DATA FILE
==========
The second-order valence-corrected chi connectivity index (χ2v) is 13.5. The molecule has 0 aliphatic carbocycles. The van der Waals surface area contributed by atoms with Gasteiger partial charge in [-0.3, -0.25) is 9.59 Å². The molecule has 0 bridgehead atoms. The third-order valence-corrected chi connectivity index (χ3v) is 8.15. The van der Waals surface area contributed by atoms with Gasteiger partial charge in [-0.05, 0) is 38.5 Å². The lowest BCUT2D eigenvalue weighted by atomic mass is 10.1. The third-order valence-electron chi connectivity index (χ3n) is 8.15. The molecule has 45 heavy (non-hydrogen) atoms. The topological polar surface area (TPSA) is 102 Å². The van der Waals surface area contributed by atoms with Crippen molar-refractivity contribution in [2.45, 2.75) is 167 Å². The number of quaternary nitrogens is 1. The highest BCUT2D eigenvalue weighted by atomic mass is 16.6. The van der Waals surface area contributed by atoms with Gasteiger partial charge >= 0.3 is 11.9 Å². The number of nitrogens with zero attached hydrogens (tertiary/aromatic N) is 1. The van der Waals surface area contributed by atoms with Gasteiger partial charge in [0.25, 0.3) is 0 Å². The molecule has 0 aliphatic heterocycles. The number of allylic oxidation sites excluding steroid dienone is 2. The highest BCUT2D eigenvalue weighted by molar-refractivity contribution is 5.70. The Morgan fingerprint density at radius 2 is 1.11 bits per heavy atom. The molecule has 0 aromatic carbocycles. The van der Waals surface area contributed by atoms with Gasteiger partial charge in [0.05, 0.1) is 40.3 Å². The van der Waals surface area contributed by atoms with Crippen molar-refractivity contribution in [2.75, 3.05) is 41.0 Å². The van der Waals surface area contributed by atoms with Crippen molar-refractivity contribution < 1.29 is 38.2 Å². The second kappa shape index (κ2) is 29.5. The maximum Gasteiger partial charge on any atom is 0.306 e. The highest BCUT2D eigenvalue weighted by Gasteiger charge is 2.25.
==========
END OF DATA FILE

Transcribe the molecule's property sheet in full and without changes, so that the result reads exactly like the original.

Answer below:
The second-order valence-corrected chi connectivity index (χ2v) is 13.5. The molecule has 0 aliphatic carbocycles. The van der Waals surface area contributed by atoms with Gasteiger partial charge in [-0.3, -0.25) is 9.59 Å². The molecule has 0 bridgehead atoms. The third-order valence-corrected chi connectivity index (χ3v) is 8.15. The van der Waals surface area contributed by atoms with Gasteiger partial charge in [-0.05, 0) is 38.5 Å². The lowest BCUT2D eigenvalue weighted by atomic mass is 10.1. The third-order valence-electron chi connectivity index (χ3n) is 8.15. The molecule has 45 heavy (non-hydrogen) atoms. The topological polar surface area (TPSA) is 102 Å². The van der Waals surface area contributed by atoms with Crippen molar-refractivity contribution in [2.45, 2.75) is 167 Å². The number of quaternary nitrogens is 1. The highest BCUT2D eigenvalue weighted by atomic mass is 16.6. The van der Waals surface area contributed by atoms with Gasteiger partial charge >= 0.3 is 11.9 Å². The number of nitrogens with zero attached hydrogens (tertiary/aromatic N) is 1. The van der Waals surface area contributed by atoms with Gasteiger partial charge in [0.25, 0.3) is 0 Å². The molecule has 0 aliphatic heterocycles. The number of allylic oxidation sites excluding steroid dienone is 2. The highest BCUT2D eigenvalue weighted by molar-refractivity contribution is 5.70. The Morgan fingerprint density at radius 2 is 1.11 bits per heavy atom. The molecule has 0 aromatic carbocycles. The van der Waals surface area contributed by atoms with Gasteiger partial charge in [0.05, 0.1) is 40.3 Å². The van der Waals surface area contributed by atoms with Crippen molar-refractivity contribution in [2.75, 3.05) is 41.0 Å². The van der Waals surface area contributed by atoms with Crippen molar-refractivity contribution < 1.29 is 38.2 Å². The second kappa shape index (κ2) is 29.5. The maximum Gasteiger partial charge on any atom is 0.306 e. The highest BCUT2D eigenvalue weighted by Gasteiger charge is 2.25.